I have creep ennui. Right now it’s Jian Ghomeshi. Over the last few weeks it’s been Stephen Collins, Ray Rice (and the whole NFL), and the Alt Lit crowd — Tao Lin, Janey Smith, Stephen Tully Dierks, Ed Champion. Matt Taibbi apparently harassed a staffer at First Look Media. Dr. Luke abused Ke$ha. Would-be feminist icon Charles Clymer just keeps sticking his foot in his mouth whenever people press him about his questionable behavior and opinions. People are coming around to the Bill-Cosby-Is-A-Rapist revelation that I had years ago, after which I stopped watching anything Cosby-related. A bunch of guys I know probably know what Jennifer Lawrence’s boobs look like, now, and that’s creepy, too. Woody Allen’s a creep. Bill O’Reilly’s a creep. Sean Penn’s a creep. Mel Gibson’s a creep. Chris Brown’s a creep. Bill Clinton. Anthony Weiner. John Edwards. Creeps. Keep reading »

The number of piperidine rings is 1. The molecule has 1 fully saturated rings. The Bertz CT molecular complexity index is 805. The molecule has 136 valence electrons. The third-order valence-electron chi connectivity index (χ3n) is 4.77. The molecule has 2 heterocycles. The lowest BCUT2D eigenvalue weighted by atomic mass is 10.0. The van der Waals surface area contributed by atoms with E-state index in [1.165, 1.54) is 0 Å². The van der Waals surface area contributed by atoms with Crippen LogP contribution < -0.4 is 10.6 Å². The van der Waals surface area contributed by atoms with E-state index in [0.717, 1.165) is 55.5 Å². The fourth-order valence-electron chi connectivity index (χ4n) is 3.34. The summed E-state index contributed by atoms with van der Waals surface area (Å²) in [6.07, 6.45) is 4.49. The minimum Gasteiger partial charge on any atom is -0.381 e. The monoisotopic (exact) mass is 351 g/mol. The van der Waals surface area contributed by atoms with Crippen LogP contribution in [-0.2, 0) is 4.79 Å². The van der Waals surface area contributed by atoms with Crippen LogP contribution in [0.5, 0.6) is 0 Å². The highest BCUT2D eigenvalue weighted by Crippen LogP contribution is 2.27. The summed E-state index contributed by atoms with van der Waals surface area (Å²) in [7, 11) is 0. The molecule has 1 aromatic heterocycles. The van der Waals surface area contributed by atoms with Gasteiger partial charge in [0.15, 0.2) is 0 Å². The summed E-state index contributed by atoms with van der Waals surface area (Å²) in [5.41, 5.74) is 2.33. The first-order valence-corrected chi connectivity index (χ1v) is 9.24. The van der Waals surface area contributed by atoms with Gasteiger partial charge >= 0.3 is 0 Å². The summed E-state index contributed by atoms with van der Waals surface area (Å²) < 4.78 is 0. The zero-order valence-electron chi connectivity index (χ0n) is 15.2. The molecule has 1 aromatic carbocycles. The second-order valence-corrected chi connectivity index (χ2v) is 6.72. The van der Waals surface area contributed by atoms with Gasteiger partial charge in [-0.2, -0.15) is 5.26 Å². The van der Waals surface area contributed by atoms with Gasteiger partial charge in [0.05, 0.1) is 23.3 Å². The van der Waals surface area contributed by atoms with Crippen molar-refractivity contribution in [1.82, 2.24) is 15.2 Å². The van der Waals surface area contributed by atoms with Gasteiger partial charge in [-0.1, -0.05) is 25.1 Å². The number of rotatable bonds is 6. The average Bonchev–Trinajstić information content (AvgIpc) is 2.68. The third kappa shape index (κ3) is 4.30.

How do you out-creep a total creepster? It’s a question for the ages, and one that writer Chris Brecheen had often pondered. For years, Brecheen listened to his female friends complain about getting unwanted attention by men on public transportation. No matter what they did — wear headphones, keep their heads down, ignore them –– men would continue to harass them on the subway. In a post on his blog last week, Brecheen addressed the all-too familiar story:
It is the narrative of how men hit on women in public places. A tired old story if ever there were one. A story where consent is not a character we actually ever meet, and where the real antagonist is not a person, but rather the way she has been socialized to be polite, to be civil, to not be “such a bitch”. … no matter how much of a Douchasauras Rex HE is being about not picking up the subtle clues.
On a recent subway ride, Brecheen, who lives in San Francisco, witnessed yet another creepster bothering a woman on the train. Despite an empty train car, the headphones she wore and the book she was reading, the man began pestering her with questions: Keep reading »